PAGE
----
Earthquake
on the Gulf
of Naples

   Earthquake
on the Gulf
   of Naples

An Idyll is
Threatened

Jonas Borsch and Laura Carrara

Earthquakes along the Mediterranean region were a common occurrence for many societies in the past, presenting them with special challenges. Not only was effective emergency aid made difficult by slow communication and transportation routes, but many existential questions were also raised. Were earthquakes heavenly sent or were they scientifically explainable phenomena – or both? And what role did humans play? Should they accept the disaster as fate or take a more active approach in working towards prevention? Should they remain in their destroyed homeland or flee?

Panic on Mount Vesuvius

One of the regions in Italy most prone to natural hazards is still Campania. But in ancient times, its inhabitants had no idea of ​​the dangerous threat lurking underground. Instead, they enjoyed the fertile soil and the picturesque coastal landscape, which attracted numerous visitors in the summer months. Many villas, thermal baths, gardens and theaters were built to sweeten the visits of the Roman upper classes, including an emperor or two. In 62 AD, however, this idyll was violently disrupted by a heavy earthquake. Several places, especially Pompeii (located on the eastern slopes of Mount Vesuvius), were badly hit. The extraordinary magnitude of the tremors created panic among the inhabitants. After the catastrophe, debates and discussions occurred throughout the empire, some of which have been preserved in the works of the philosopher Lucius Annaeus Seneca. Was it possible to bring the supposed idyll back to life, or whether it would be more prudent to abandon the Gulf of Naples altogether.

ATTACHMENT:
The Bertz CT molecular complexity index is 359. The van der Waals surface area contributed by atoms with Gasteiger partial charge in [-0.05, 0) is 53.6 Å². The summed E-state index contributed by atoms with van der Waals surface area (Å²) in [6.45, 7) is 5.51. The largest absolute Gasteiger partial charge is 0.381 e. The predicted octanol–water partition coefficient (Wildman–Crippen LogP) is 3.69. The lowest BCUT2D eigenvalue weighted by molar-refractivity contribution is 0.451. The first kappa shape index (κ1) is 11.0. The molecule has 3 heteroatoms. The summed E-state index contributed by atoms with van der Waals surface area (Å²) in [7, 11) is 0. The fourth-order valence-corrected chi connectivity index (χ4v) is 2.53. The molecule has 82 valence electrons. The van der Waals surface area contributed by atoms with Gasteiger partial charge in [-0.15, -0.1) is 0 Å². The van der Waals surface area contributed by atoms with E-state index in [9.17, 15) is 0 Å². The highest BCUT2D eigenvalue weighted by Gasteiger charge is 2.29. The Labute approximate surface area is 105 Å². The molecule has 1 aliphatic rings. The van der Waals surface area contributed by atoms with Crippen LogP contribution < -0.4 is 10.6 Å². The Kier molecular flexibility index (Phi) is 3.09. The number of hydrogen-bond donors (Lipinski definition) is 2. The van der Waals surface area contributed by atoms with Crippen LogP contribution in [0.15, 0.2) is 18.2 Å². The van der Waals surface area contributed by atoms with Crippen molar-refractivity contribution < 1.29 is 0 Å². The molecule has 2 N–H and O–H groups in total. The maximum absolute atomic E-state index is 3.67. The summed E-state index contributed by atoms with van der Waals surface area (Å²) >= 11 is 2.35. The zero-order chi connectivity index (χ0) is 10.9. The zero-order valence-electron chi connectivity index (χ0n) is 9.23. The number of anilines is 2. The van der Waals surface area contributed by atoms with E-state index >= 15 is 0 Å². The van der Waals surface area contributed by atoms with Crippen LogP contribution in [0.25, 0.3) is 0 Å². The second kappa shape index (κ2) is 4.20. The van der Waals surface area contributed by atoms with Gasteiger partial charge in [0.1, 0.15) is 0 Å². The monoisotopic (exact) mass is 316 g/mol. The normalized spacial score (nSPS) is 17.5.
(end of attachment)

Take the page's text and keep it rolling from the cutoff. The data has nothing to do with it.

What threatens us?

In his treatise Naturales Quaestiones, Seneca used the earthquake in Campania as an archetypal example of the terrible impacts such a catastrophe can have on society. For the philosopher, an earthquake was particularly threatening: "For what can one be truly sure of, when the world trembles and its most stable parts waver?" (Seneca, naturales quaestiones VI 1, 4). Earthquakes not only posed a threat to the health and lives of individuals in the short-term, but also to the very existence of entire communities in the long-term. In the case of the quake in Campania, Seneca also felt that the situation was particularly precarious because the summer villas of many Roman aristocrats – and thus of his peers – were directly affected.

AUDIO-PIECE from Senecas
»Naturales Quaestiones«
00:00 — Piece from Senecas »Naturales Quaestiones«

Who are we?

In his investigation, Seneca focused on the earthquake’s consequences for the Roman upper classes to which his work was addressed. By depicting the Campania region as a well-known, beloved resort, he drew on a shared horizon of experience and values that created a sense of community between the author, the victims and the readers. The impacts on other groups, such as agricultural workers, craftsmen and traders, are not included in Seneca's account. In order to gain insights into the earthquake’s impact on these members of the population we must turn to other testimonials – e.g. archaeological findings or inscriptions.

Mural painting in a rich private house
in Pompeii: Mars, Venus and Cupid
INFO Restoring an idyll?

Restoring
an idyll?